Beaufort County 11th graders outperformed the state on two key statewide exams last year, according to data released Thursday by the South Carolina Department of Education.
The announcement covers two exams that all South Carolina juniors are required to take: the ACT college entrance exam and the WorkKeys exam that allows students to earn certificates that can be used to qualify for jobs. The 2016 scores marked the second year of data for both exams.
In the ACT, Beaufort County juniors had an average composite score of 18.3, compared to the state average of 18.2, ranking them 17th among South Carolina’s 82 school districts. In 2015, the Beaufort County School District’s juniors also scored an average 18.2 on the test.
Students can choose to take the ACT as seniors to improve their scores. In August, the 2016 Condition of College and Career Readiness Report showed that the district’s 2016 graduating class scored an average 18.7, outperforming the state by 0.2 points.
Overall, last year’s Beaufort County graduating class saw a drop in its average composite score, from 20.7 in 2015, which is right in line with the average decrease of 1.8 points associated with mandatory participation in the test, according to the 2016 Condition of College and Career Readiness Report.
“It’s encouraging to see our students again score above the state average, but we still have a lot of work to do,” superintendent Jeff Moss said in a news release. “We want our students to be among South Carolina’s top performers and among the nation’s top performers. We also want to maintain the district’s positive momentum in student achievement. Our students and educators are working hard to do that.”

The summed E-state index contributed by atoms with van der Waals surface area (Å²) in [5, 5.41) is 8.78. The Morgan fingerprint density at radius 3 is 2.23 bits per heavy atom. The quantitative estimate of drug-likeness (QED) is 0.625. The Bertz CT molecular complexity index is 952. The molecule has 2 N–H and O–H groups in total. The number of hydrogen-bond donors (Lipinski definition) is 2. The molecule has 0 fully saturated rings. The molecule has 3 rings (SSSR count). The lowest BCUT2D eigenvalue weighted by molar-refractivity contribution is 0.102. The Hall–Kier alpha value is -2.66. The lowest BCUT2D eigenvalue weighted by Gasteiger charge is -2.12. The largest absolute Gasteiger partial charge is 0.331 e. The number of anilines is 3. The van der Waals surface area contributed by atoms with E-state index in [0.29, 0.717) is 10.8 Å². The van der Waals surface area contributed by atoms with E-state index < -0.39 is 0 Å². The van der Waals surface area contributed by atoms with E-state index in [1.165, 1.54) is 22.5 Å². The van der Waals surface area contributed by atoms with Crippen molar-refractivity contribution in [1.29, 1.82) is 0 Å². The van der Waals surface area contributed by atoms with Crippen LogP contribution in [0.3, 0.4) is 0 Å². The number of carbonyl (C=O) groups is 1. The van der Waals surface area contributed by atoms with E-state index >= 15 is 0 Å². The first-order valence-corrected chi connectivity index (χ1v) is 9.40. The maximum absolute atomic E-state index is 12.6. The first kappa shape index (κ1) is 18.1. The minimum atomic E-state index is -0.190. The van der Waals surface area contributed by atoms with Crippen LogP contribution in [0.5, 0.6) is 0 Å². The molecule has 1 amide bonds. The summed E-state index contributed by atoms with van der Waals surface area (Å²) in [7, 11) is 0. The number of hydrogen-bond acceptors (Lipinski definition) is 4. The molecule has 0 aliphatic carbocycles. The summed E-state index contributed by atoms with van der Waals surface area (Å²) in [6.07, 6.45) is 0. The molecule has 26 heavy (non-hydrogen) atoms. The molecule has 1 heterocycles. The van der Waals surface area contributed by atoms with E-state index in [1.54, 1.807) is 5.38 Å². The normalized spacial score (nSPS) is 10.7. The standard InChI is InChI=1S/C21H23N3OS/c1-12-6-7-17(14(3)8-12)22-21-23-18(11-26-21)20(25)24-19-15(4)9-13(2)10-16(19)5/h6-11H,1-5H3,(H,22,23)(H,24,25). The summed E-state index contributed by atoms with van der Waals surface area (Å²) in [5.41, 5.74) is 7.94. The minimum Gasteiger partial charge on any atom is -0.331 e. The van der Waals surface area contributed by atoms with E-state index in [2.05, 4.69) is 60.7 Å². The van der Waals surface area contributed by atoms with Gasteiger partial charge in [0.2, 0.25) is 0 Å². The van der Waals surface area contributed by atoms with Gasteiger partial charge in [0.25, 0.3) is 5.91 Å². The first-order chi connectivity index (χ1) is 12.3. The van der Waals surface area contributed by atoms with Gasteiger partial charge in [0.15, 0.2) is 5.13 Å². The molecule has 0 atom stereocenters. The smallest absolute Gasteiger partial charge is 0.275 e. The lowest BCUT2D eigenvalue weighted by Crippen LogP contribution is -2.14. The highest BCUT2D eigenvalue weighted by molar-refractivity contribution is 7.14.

The state also requires all junior to take WorkKeys exams each spring. Increasing numbers of businesses require job applicants to have WorkKeys certificates, which come in four levels: Bronze, Silver, Gold and Platinum.
Among Beaufort County 11th graders, 87.6 percent scored high enough to earn a certificate, compared to 86.8 percent of 11th-graders statewide. That marked a slight decrease from the first year of WorkKeys testing, which saw 90.2 percent of district 11th graders score high enough to earn a certificate compared to 87.9 percent statewide.
“To have nearly nine out of 10 students qualify for a WorkKeys certificate is significant,” Moss said. “WorkKeys is basically a prescreening tool for job applications. It works for businesses because it’s a nationwide measuring stick for job applicants’ knowledge and skills.”